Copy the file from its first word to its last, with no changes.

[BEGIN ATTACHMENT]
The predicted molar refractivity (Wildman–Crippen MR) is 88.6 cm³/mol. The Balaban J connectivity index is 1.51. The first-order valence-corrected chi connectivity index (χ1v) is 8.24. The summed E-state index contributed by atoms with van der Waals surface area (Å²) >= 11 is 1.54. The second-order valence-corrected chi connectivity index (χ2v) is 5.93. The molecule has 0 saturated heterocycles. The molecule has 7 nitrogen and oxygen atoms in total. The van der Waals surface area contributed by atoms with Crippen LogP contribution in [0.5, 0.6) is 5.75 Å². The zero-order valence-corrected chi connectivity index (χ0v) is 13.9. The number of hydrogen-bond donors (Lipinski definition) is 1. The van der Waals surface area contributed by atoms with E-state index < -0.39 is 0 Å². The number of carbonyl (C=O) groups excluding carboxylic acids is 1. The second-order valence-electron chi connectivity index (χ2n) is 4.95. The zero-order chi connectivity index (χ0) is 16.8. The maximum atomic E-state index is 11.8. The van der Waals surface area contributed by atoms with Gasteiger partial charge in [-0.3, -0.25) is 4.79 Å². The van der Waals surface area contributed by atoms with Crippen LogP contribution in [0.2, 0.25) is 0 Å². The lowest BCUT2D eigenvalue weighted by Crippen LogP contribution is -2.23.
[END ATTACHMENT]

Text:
The predicted molar refractivity (Wildman–Crippen MR) is 88.6 cm³/mol. The Balaban J connectivity index is 1.51. The first-order valence-corrected chi connectivity index (χ1v) is 8.24. The summed E-state index contributed by atoms with van der Waals surface area (Å²) >= 11 is 1.54. The second-order valence-corrected chi connectivity index (χ2v) is 5.93. The molecule has 0 saturated heterocycles. The molecule has 7 nitrogen and oxygen atoms in total. The van der Waals surface area contributed by atoms with Crippen LogP contribution in [0.5, 0.6) is 5.75 Å². The zero-order valence-corrected chi connectivity index (χ0v) is 13.9. The number of hydrogen-bond donors (Lipinski definition) is 1. The van der Waals surface area contributed by atoms with E-state index < -0.39 is 0 Å². The number of carbonyl (C=O) groups excluding carboxylic acids is 1. The second-order valence-electron chi connectivity index (χ2n) is 4.95. The zero-order chi connectivity index (χ0) is 16.8. The maximum atomic E-state index is 11.8. The van der Waals surface area contributed by atoms with Gasteiger partial charge in [-0.3, -0.25) is 4.79 Å². The van der Waals surface area contributed by atoms with Crippen LogP contribution in [0.2, 0.25) is 0 Å². The lowest BCUT2D eigenvalue weighted by Crippen LogP contribution is -2.23.